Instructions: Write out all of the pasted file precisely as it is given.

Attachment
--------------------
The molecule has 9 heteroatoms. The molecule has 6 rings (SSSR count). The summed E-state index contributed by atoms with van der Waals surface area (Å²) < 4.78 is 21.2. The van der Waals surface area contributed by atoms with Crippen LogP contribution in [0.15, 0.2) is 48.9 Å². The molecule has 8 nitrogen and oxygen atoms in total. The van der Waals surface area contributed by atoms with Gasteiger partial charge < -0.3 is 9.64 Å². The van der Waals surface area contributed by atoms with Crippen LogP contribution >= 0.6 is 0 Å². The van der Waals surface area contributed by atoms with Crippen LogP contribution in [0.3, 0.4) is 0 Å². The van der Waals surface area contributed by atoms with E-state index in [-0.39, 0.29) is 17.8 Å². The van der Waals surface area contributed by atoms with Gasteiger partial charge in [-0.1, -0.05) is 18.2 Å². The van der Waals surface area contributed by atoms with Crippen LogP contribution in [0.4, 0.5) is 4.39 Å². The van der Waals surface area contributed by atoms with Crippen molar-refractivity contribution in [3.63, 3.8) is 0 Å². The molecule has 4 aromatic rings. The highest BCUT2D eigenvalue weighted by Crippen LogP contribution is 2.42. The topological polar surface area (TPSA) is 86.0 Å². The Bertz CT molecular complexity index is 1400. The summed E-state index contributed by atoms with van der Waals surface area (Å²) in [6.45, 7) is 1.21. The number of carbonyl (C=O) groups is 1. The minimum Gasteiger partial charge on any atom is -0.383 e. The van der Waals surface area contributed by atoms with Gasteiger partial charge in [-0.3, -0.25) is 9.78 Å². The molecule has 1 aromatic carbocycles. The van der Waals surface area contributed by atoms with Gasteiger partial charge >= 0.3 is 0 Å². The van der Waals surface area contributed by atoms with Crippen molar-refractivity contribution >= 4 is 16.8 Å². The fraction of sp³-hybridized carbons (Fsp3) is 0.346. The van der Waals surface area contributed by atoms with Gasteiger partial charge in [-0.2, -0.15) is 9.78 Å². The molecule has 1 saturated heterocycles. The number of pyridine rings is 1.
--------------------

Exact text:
The molecule has 9 heteroatoms. The molecule has 6 rings (SSSR count). The summed E-state index contributed by atoms with van der Waals surface area (Å²) < 4.78 is 21.2. The van der Waals surface area contributed by atoms with Crippen LogP contribution in [0.15, 0.2) is 48.9 Å². The molecule has 8 nitrogen and oxygen atoms in total. The van der Waals surface area contributed by atoms with Gasteiger partial charge < -0.3 is 9.64 Å². The van der Waals surface area contributed by atoms with Crippen LogP contribution >= 0.6 is 0 Å². The van der Waals surface area contributed by atoms with Crippen LogP contribution in [0.3, 0.4) is 0 Å². The van der Waals surface area contributed by atoms with E-state index in [-0.39, 0.29) is 17.8 Å². The van der Waals surface area contributed by atoms with Gasteiger partial charge in [-0.1, -0.05) is 18.2 Å². The van der Waals surface area contributed by atoms with Crippen LogP contribution in [0.4, 0.5) is 4.39 Å². The van der Waals surface area contributed by atoms with Crippen molar-refractivity contribution in [3.63, 3.8) is 0 Å². The molecule has 4 aromatic rings. The highest BCUT2D eigenvalue weighted by Crippen LogP contribution is 2.42. The topological polar surface area (TPSA) is 86.0 Å². The Bertz CT molecular complexity index is 1400. The summed E-state index contributed by atoms with van der Waals surface area (Å²) in [6.45, 7) is 1.21. The number of carbonyl (C=O) groups is 1. The minimum Gasteiger partial charge on any atom is -0.383 e. The van der Waals surface area contributed by atoms with Gasteiger partial charge in [-0.3, -0.25) is 9.78 Å². The molecule has 1 aromatic carbocycles. The van der Waals surface area contributed by atoms with Gasteiger partial charge >= 0.3 is 0 Å². The van der Waals surface area contributed by atoms with Crippen molar-refractivity contribution >= 4 is 16.8 Å². The fraction of sp³-hybridized carbons (Fsp3) is 0.346. The van der Waals surface area contributed by atoms with Gasteiger partial charge in [-0.2, -0.15) is 9.78 Å². The molecule has 1 saturated heterocycles. The number of pyridine rings is 1.